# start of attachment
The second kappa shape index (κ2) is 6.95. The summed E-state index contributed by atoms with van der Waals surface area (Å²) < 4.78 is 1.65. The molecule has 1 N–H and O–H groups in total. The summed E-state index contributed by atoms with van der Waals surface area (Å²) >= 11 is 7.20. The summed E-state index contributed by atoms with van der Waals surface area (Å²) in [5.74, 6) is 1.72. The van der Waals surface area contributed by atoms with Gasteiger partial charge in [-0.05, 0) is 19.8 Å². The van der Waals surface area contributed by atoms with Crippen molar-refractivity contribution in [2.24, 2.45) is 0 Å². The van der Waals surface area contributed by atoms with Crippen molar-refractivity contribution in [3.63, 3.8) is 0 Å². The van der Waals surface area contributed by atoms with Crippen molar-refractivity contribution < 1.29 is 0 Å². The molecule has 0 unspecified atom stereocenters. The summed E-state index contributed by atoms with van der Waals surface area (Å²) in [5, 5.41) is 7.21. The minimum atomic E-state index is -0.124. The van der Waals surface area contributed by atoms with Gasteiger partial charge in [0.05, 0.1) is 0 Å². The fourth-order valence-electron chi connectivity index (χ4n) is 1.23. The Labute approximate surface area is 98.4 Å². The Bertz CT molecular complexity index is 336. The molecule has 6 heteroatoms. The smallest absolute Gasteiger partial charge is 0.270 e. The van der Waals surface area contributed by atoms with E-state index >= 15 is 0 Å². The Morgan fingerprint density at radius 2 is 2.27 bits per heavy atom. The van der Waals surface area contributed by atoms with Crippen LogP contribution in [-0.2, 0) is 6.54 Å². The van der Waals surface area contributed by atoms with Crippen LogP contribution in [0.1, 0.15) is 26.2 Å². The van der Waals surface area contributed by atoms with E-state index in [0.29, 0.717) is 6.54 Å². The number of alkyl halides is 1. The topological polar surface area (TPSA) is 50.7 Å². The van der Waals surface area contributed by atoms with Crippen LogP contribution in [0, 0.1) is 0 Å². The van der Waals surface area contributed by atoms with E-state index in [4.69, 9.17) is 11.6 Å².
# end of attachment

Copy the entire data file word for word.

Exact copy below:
The second kappa shape index (κ2) is 6.95. The summed E-state index contributed by atoms with van der Waals surface area (Å²) < 4.78 is 1.65. The molecule has 1 N–H and O–H groups in total. The summed E-state index contributed by atoms with van der Waals surface area (Å²) >= 11 is 7.20. The summed E-state index contributed by atoms with van der Waals surface area (Å²) in [5.74, 6) is 1.72. The van der Waals surface area contributed by atoms with Gasteiger partial charge in [-0.05, 0) is 19.8 Å². The van der Waals surface area contributed by atoms with Crippen molar-refractivity contribution in [2.24, 2.45) is 0 Å². The van der Waals surface area contributed by atoms with Crippen molar-refractivity contribution in [3.63, 3.8) is 0 Å². The van der Waals surface area contributed by atoms with Crippen molar-refractivity contribution < 1.29 is 0 Å². The molecule has 0 unspecified atom stereocenters. The summed E-state index contributed by atoms with van der Waals surface area (Å²) in [5, 5.41) is 7.21. The minimum atomic E-state index is -0.124. The van der Waals surface area contributed by atoms with Gasteiger partial charge in [0.05, 0.1) is 0 Å². The fourth-order valence-electron chi connectivity index (χ4n) is 1.23. The Labute approximate surface area is 98.4 Å². The Bertz CT molecular complexity index is 336. The molecule has 6 heteroatoms. The smallest absolute Gasteiger partial charge is 0.270 e. The van der Waals surface area contributed by atoms with E-state index >= 15 is 0 Å². The Morgan fingerprint density at radius 2 is 2.27 bits per heavy atom. The van der Waals surface area contributed by atoms with Crippen LogP contribution in [-0.2, 0) is 6.54 Å². The van der Waals surface area contributed by atoms with Crippen LogP contribution in [0.1, 0.15) is 26.2 Å². The van der Waals surface area contributed by atoms with E-state index in [0.29, 0.717) is 6.54 Å². The number of alkyl halides is 1. The topological polar surface area (TPSA) is 50.7 Å². The van der Waals surface area contributed by atoms with Crippen LogP contribution in [0, 0.1) is 0 Å². The van der Waals surface area contributed by atoms with E-state index in [4.69, 9.17) is 11.6 Å².